A: We cannot measure the total benefits of visitors’ centers solely by the number of referrals generated, but we know that these centers have helped introduce the gospel to many thousands of people. Full-time proselyting missionaries have found it very helpful to bring investigators to the centers. Visitors are exposed to the wonderful missionary couples serving there, and the maturity of these couples add credibility to their message. And, of course, large numbers of people who visit these centers do request additional missionary contacts as a result of their experience.

    In 1985, 4,627,585 individuals toured our visitors’ centers, and we expect that number to increase substantially this year. Many of these people have had no contact with the Church before. If we can introduce these visitors to the Church, help them learn something about the Latter-day Saints, and extend an invitation to learn more, we’re meeting our goals. Above all, we try to make the experience a pleasant one. The visitor is more important than the tour.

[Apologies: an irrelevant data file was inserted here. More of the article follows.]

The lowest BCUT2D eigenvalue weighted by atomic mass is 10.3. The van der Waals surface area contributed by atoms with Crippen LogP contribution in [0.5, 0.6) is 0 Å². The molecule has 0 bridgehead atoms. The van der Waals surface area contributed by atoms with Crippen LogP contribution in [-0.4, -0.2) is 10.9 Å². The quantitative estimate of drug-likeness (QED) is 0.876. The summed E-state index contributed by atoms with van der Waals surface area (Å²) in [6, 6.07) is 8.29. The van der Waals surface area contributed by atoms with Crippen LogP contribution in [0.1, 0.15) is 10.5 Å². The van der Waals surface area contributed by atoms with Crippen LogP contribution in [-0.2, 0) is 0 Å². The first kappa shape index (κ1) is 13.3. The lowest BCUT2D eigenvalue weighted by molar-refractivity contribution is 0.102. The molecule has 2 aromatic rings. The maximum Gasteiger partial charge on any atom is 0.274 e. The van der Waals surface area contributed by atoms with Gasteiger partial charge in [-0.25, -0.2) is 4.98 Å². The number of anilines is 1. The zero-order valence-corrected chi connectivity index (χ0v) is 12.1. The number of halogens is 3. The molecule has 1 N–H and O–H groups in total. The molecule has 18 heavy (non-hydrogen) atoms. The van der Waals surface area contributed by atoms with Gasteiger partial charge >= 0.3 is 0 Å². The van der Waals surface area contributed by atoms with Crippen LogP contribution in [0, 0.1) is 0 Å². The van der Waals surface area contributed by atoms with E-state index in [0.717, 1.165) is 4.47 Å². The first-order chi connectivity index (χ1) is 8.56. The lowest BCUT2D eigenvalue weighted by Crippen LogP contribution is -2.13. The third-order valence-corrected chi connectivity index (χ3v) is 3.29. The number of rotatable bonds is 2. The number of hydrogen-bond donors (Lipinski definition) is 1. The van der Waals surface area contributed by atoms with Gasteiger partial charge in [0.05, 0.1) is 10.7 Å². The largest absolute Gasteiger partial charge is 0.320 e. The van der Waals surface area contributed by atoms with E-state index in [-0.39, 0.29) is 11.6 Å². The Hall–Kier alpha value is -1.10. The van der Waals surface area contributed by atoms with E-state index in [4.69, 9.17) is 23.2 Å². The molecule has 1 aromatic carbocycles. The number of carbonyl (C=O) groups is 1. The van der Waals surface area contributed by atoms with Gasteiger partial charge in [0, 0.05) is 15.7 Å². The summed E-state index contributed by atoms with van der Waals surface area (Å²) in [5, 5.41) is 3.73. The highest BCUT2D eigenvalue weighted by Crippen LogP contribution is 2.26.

Q: What kind of people are called to serve as visitors’ center missionaries?

    A: These are usually couples aged fifty-five or older; most are retired, although some do take leaves of absence from their careers to fill a Church mission. We need couples who have the ability to feel and show love for others. You have to be able to communicate that love to be truly effective in this work. We have a great need at some centers for English-speaking missionaries who also have language skills in Spanish, Japanese, and other languages. It is a choice opportunity to serve at any of the information centers the Church operates.

    V. Ross Ekins, manager of Visitor Centers Services. (Photography by Michael M. McConkie)